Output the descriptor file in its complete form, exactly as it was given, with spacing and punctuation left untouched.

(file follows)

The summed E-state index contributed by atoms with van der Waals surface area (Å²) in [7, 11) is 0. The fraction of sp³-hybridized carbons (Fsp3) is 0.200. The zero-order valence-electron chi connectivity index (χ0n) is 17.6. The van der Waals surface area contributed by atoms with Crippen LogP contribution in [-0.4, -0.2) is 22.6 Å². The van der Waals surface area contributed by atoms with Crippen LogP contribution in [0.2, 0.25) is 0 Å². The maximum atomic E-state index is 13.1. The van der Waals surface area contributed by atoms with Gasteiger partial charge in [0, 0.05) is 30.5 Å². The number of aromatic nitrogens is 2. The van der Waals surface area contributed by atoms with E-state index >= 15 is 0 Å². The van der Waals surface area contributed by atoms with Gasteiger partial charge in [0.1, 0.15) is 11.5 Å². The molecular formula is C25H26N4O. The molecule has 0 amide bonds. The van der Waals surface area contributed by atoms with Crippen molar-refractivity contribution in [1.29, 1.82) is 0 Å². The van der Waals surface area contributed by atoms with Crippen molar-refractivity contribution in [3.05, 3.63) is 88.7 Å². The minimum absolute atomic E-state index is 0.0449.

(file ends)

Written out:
The summed E-state index contributed by atoms with van der Waals surface area (Å²) in [7, 11) is 0. The fraction of sp³-hybridized carbons (Fsp3) is 0.200. The zero-order valence-electron chi connectivity index (χ0n) is 17.6. The van der Waals surface area contributed by atoms with Crippen LogP contribution in [-0.4, -0.2) is 22.6 Å². The van der Waals surface area contributed by atoms with Crippen LogP contribution in [0.2, 0.25) is 0 Å². The maximum atomic E-state index is 13.1. The van der Waals surface area contributed by atoms with Gasteiger partial charge in [0, 0.05) is 30.5 Å². The number of aromatic nitrogens is 2. The van der Waals surface area contributed by atoms with E-state index >= 15 is 0 Å². The van der Waals surface area contributed by atoms with Gasteiger partial charge in [0.1, 0.15) is 11.5 Å². The molecular formula is C25H26N4O. The molecule has 0 amide bonds. The van der Waals surface area contributed by atoms with Crippen molar-refractivity contribution in [1.29, 1.82) is 0 Å². The van der Waals surface area contributed by atoms with Crippen molar-refractivity contribution in [3.05, 3.63) is 88.7 Å². The minimum absolute atomic E-state index is 0.0449.